The agony of the pieces not put together is on full display today as the 9-11 Commission released a review of the FBI’s counterterrorism efforts and interviewed several high ranking members of the FBI and the Justice Dept. Communication breakdowns, outdated technology, a shortage of funds and a lack of a focus on terrorism as a key issue (only six percent of the FBI were working on counterterrorism on the day of the attacks) were all identified as key problems that prevented the FBI from putting together the clues before it was too late.
Louis Freeh (who led the FBI until about 3 months before 9-11) explained: “All of these things being said, the point I guess I want to make to you this morning, and which I tried to make in my statement, is that we had a very effective program with respect to counterterrorism before September 11, given the resources, in my view, and given the authorities that we had.”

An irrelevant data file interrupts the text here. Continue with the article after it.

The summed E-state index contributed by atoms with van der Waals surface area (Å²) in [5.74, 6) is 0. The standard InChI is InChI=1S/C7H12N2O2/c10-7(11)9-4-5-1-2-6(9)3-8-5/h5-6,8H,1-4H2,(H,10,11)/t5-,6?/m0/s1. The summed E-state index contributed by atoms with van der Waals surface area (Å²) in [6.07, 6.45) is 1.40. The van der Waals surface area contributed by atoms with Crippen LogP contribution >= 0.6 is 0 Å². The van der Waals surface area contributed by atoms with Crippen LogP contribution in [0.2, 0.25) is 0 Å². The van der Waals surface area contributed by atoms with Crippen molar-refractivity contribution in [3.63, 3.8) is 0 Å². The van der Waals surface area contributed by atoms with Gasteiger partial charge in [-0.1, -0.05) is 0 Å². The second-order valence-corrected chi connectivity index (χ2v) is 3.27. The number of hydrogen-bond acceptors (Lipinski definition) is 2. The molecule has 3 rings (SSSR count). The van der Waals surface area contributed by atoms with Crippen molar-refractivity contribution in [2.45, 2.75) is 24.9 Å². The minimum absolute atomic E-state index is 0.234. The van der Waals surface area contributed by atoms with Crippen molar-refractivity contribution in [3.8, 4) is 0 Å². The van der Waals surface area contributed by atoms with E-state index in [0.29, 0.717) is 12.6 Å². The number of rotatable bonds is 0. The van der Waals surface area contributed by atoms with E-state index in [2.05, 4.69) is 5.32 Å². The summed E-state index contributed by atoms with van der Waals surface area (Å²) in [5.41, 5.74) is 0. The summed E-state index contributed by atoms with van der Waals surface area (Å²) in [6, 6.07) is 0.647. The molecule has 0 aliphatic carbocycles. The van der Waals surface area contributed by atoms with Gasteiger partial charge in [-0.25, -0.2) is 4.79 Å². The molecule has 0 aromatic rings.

How far down the bureaucratic totem pole was counterterrorism? John Ashcroft rejected a request by the FBI for more counterterrorism funds on Sept 10, 2001.
From the staff of the 9-11 commission on the FBI: “In short, analysts didn’t know what they didn’t know.”
This looking back (while not necessarily breaking a lot of new ground) is important. Let’s hope the media puts as much of a spotlight on the process when it comes making the necessary changes in the FBI and elsewhere as we move forward.